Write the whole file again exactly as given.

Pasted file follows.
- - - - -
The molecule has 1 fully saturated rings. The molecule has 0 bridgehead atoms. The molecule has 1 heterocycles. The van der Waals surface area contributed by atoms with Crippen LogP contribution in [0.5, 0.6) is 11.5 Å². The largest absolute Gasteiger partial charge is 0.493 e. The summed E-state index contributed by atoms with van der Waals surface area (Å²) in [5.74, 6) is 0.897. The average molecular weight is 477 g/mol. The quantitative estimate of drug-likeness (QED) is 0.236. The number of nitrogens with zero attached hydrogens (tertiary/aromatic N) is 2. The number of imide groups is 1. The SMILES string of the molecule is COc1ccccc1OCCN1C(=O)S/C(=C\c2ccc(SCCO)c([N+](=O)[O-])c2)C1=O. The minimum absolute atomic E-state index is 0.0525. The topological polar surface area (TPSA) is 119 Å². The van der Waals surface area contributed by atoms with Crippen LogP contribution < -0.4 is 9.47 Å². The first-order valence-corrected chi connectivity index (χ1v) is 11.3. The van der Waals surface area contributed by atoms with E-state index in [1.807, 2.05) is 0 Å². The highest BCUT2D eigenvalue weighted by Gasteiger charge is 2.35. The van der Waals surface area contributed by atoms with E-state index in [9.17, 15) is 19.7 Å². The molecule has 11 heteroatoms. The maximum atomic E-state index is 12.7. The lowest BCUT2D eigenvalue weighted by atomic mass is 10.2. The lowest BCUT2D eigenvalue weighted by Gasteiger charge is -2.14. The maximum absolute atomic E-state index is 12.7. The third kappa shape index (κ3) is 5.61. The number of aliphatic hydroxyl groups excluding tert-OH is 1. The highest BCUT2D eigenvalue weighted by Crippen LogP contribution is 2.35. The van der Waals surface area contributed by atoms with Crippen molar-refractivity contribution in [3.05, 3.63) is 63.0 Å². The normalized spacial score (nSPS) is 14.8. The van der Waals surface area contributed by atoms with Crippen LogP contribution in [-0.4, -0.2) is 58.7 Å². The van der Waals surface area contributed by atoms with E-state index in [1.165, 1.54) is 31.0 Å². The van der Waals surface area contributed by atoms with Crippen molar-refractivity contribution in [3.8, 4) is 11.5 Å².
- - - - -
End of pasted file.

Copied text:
The molecule has 1 fully saturated rings. The molecule has 0 bridgehead atoms. The molecule has 1 heterocycles. The van der Waals surface area contributed by atoms with Crippen LogP contribution in [0.5, 0.6) is 11.5 Å². The largest absolute Gasteiger partial charge is 0.493 e. The summed E-state index contributed by atoms with van der Waals surface area (Å²) in [5.74, 6) is 0.897. The average molecular weight is 477 g/mol. The quantitative estimate of drug-likeness (QED) is 0.236. The number of nitrogens with zero attached hydrogens (tertiary/aromatic N) is 2. The number of imide groups is 1. The SMILES string of the molecule is COc1ccccc1OCCN1C(=O)S/C(=C\c2ccc(SCCO)c([N+](=O)[O-])c2)C1=O. The minimum absolute atomic E-state index is 0.0525. The topological polar surface area (TPSA) is 119 Å². The van der Waals surface area contributed by atoms with Crippen LogP contribution < -0.4 is 9.47 Å². The first-order valence-corrected chi connectivity index (χ1v) is 11.3. The van der Waals surface area contributed by atoms with E-state index in [1.807, 2.05) is 0 Å². The highest BCUT2D eigenvalue weighted by Gasteiger charge is 2.35. The van der Waals surface area contributed by atoms with E-state index in [9.17, 15) is 19.7 Å². The molecule has 11 heteroatoms. The maximum atomic E-state index is 12.7. The lowest BCUT2D eigenvalue weighted by atomic mass is 10.2. The lowest BCUT2D eigenvalue weighted by Gasteiger charge is -2.14. The maximum absolute atomic E-state index is 12.7. The third kappa shape index (κ3) is 5.61. The number of aliphatic hydroxyl groups excluding tert-OH is 1. The highest BCUT2D eigenvalue weighted by Crippen LogP contribution is 2.35. The van der Waals surface area contributed by atoms with Crippen molar-refractivity contribution in [3.05, 3.63) is 63.0 Å². The normalized spacial score (nSPS) is 14.8. The van der Waals surface area contributed by atoms with Crippen LogP contribution in [-0.4, -0.2) is 58.7 Å². The van der Waals surface area contributed by atoms with E-state index in [1.165, 1.54) is 31.0 Å². The van der Waals surface area contributed by atoms with Crippen molar-refractivity contribution in [3.8, 4) is 11.5 Å².